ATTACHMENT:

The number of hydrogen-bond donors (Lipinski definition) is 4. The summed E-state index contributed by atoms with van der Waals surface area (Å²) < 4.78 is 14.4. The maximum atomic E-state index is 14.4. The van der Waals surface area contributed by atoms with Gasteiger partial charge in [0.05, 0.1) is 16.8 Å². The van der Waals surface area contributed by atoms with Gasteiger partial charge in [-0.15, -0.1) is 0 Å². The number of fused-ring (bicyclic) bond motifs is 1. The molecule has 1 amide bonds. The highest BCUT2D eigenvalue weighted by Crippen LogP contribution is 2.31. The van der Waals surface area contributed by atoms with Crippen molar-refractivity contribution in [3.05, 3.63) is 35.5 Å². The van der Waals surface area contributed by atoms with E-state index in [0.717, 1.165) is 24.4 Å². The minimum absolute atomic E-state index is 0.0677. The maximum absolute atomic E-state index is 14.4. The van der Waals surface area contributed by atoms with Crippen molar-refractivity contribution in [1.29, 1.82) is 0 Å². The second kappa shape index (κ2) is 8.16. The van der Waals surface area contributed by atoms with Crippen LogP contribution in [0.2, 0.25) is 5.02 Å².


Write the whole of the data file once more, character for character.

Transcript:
The number of hydrogen-bond donors (Lipinski definition) is 4. The summed E-state index contributed by atoms with van der Waals surface area (Å²) < 4.78 is 14.4. The maximum atomic E-state index is 14.4. The van der Waals surface area contributed by atoms with Gasteiger partial charge in [0.05, 0.1) is 16.8 Å². The van der Waals surface area contributed by atoms with Gasteiger partial charge in [-0.15, -0.1) is 0 Å². The number of fused-ring (bicyclic) bond motifs is 1. The molecule has 1 amide bonds. The highest BCUT2D eigenvalue weighted by Crippen LogP contribution is 2.31. The van der Waals surface area contributed by atoms with Crippen molar-refractivity contribution in [3.05, 3.63) is 35.5 Å². The van der Waals surface area contributed by atoms with E-state index in [0.717, 1.165) is 24.4 Å². The minimum absolute atomic E-state index is 0.0677. The maximum absolute atomic E-state index is 14.4. The van der Waals surface area contributed by atoms with Crippen molar-refractivity contribution in [1.29, 1.82) is 0 Å². The second kappa shape index (κ2) is 8.16. The van der Waals surface area contributed by atoms with Crippen LogP contribution in [0.2, 0.25) is 5.02 Å².